WADOO!!NEWS: Taipei mayor’s subway commute sparks debate in China
Barely two weeks into his term, Taipei’s new mayor has sparked debate across Taiwan and China with a simple act: a trip on the subway.
On the evening of January 2, a passenger photographed Mayor Ko Wen-Je traveling on a Taipei’s MRT train at night, standing alone and leaning next to the door.
Once posted on Facebook, the photo went viral in Taiwan, where it touched a nerve with citizens accustomed to politicians traveling in splendor.
“The mayor is so close to the people,” said one top-rated comment.
Another user quipped the mayor commuted with a “BMW” — Bicycle, MRT train, and Walking.
The mayor’s wife confirmed the sighting in a Facebook post, adding that she had been traveling with the mayor, but took a seat while he remained standing.
But some expressed concerns for the mayor’s safety: last year, a vicious knife attack on Taipei’s subway system left four people dead.
Chinese users react
In China, the photo was published in state news media, where it quickly spread among Internet users, touching off a debate on Weibo, a Chinese microblogging platform.
“See this? If Chinese people also had the right to vote, mayors would receive the same treatment, with no privileged car, no crowd following them everywhere, no flashbulbs… nothing.” wrote Pu Baoyi, a Chinese political commentator. “Some in China would call this the ‘corrupted way.'”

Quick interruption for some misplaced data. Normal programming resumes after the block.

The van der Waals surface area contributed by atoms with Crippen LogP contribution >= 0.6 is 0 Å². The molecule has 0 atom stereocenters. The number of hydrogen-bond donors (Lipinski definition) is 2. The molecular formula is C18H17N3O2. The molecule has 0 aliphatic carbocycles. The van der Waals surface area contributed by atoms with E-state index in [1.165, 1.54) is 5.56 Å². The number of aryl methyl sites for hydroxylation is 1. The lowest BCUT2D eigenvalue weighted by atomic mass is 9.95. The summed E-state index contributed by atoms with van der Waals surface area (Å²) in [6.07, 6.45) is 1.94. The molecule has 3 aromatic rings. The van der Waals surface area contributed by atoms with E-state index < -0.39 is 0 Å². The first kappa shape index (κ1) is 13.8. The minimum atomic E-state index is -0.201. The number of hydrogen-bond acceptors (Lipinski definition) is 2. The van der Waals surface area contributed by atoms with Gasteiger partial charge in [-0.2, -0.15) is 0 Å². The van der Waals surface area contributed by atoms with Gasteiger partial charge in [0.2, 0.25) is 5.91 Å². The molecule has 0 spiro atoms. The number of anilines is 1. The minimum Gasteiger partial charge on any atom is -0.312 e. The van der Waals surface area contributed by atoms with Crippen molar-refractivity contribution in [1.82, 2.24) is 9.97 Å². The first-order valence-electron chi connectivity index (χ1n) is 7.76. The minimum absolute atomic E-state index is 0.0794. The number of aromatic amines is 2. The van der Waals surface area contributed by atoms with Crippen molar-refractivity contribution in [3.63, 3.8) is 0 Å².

But some Chinese social media users accused the Taiwanese mayor of insincerity. “This actually isn’t such a mature display of politics,” said another Weibo user. “Politicians’ responsibility lies in implementing policies… not putting on a show.”
Chinese government officials — even those holding lower-level posts — are known for traveling in luxury motorcades with heavy security detail.
In 2011, Chinese media reacted with surprise when the United States’ newly-appointed ambassador to China, Gary Locke, was photographed at an airport Starbucks without any security and carrying his own backpack.
Mayor: I won’t be a ‘celebrity’
For many in Taiwan, Taipei’s new mayor represents an exciting departure from established politics.
A former emergency room doctor and political newcomer with no party affiliation, Ko defeated Sean Lien, the wealthy son of Taiwan’s former vice president and a member of the establishment Kuomintang political party, which favors closer ties with Beijing.
Ko has vowed to crack down on corruption and increase transparency.
The mayor has asked top officials to begin reporting their attendance at banquets and weddings, and has vowed not to attend social events as the city’s leader.
“A mayor should spend more time on administration, not being a celebrity,” he wrote on his Facebook account in December.